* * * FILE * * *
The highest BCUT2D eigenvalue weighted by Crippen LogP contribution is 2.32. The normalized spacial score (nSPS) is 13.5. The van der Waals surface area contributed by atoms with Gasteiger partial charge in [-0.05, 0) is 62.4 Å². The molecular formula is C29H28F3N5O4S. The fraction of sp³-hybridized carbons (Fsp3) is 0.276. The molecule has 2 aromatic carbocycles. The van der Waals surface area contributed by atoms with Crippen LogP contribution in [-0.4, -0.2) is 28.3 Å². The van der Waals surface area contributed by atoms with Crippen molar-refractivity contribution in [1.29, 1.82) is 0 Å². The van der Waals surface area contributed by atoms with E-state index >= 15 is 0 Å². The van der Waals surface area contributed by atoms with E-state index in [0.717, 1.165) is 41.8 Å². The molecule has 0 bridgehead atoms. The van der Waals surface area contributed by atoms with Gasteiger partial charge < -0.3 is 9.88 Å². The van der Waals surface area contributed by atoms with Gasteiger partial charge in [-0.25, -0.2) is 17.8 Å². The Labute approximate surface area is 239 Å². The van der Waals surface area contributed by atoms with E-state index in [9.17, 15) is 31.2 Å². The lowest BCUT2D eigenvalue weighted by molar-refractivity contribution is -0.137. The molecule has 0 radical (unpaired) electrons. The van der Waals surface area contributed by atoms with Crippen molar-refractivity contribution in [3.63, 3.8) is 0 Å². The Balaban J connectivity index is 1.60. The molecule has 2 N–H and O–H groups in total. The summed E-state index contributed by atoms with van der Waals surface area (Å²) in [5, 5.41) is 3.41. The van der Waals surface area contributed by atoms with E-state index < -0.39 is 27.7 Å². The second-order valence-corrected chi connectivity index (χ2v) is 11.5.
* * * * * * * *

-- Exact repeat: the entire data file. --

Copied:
The highest BCUT2D eigenvalue weighted by Crippen LogP contribution is 2.32. The normalized spacial score (nSPS) is 13.5. The van der Waals surface area contributed by atoms with Gasteiger partial charge in [-0.05, 0) is 62.4 Å². The molecular formula is C29H28F3N5O4S. The fraction of sp³-hybridized carbons (Fsp3) is 0.276. The molecule has 2 aromatic carbocycles. The van der Waals surface area contributed by atoms with Crippen LogP contribution in [-0.4, -0.2) is 28.3 Å². The van der Waals surface area contributed by atoms with Crippen molar-refractivity contribution in [1.29, 1.82) is 0 Å². The van der Waals surface area contributed by atoms with E-state index >= 15 is 0 Å². The van der Waals surface area contributed by atoms with E-state index in [0.717, 1.165) is 41.8 Å². The molecule has 0 bridgehead atoms. The van der Waals surface area contributed by atoms with Gasteiger partial charge < -0.3 is 9.88 Å². The van der Waals surface area contributed by atoms with Gasteiger partial charge in [-0.25, -0.2) is 17.8 Å². The Labute approximate surface area is 239 Å². The van der Waals surface area contributed by atoms with E-state index in [9.17, 15) is 31.2 Å². The lowest BCUT2D eigenvalue weighted by molar-refractivity contribution is -0.137. The molecule has 0 radical (unpaired) electrons. The van der Waals surface area contributed by atoms with Crippen molar-refractivity contribution in [3.63, 3.8) is 0 Å². The Balaban J connectivity index is 1.60. The molecule has 2 N–H and O–H groups in total. The summed E-state index contributed by atoms with van der Waals surface area (Å²) in [5, 5.41) is 3.41. The van der Waals surface area contributed by atoms with E-state index < -0.39 is 27.7 Å². The second-order valence-corrected chi connectivity index (χ2v) is 11.5.